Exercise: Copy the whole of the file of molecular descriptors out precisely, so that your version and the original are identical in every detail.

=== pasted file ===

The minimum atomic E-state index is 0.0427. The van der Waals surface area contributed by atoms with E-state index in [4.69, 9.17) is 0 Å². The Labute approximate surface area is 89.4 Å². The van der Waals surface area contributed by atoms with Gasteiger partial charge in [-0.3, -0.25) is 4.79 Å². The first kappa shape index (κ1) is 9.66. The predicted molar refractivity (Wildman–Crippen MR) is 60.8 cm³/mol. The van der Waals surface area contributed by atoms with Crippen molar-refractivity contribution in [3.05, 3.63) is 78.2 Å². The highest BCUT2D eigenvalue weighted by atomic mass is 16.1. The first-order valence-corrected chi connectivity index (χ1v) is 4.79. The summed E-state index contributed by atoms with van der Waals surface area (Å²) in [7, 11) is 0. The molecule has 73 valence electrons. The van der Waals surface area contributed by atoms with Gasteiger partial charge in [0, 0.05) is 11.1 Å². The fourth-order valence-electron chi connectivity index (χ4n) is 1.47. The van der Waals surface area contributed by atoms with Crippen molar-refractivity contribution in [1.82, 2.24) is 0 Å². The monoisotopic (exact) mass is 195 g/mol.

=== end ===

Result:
The minimum atomic E-state index is 0.0427. The van der Waals surface area contributed by atoms with E-state index in [4.69, 9.17) is 0 Å². The Labute approximate surface area is 89.4 Å². The van der Waals surface area contributed by atoms with Gasteiger partial charge in [-0.3, -0.25) is 4.79 Å². The first kappa shape index (κ1) is 9.66. The predicted molar refractivity (Wildman–Crippen MR) is 60.8 cm³/mol. The van der Waals surface area contributed by atoms with Crippen molar-refractivity contribution in [3.05, 3.63) is 78.2 Å². The highest BCUT2D eigenvalue weighted by atomic mass is 16.1. The first-order valence-corrected chi connectivity index (χ1v) is 4.79. The summed E-state index contributed by atoms with van der Waals surface area (Å²) in [7, 11) is 0. The molecule has 73 valence electrons. The van der Waals surface area contributed by atoms with Gasteiger partial charge in [0, 0.05) is 11.1 Å². The fourth-order valence-electron chi connectivity index (χ4n) is 1.47. The van der Waals surface area contributed by atoms with Crippen molar-refractivity contribution in [1.82, 2.24) is 0 Å². The monoisotopic (exact) mass is 195 g/mol.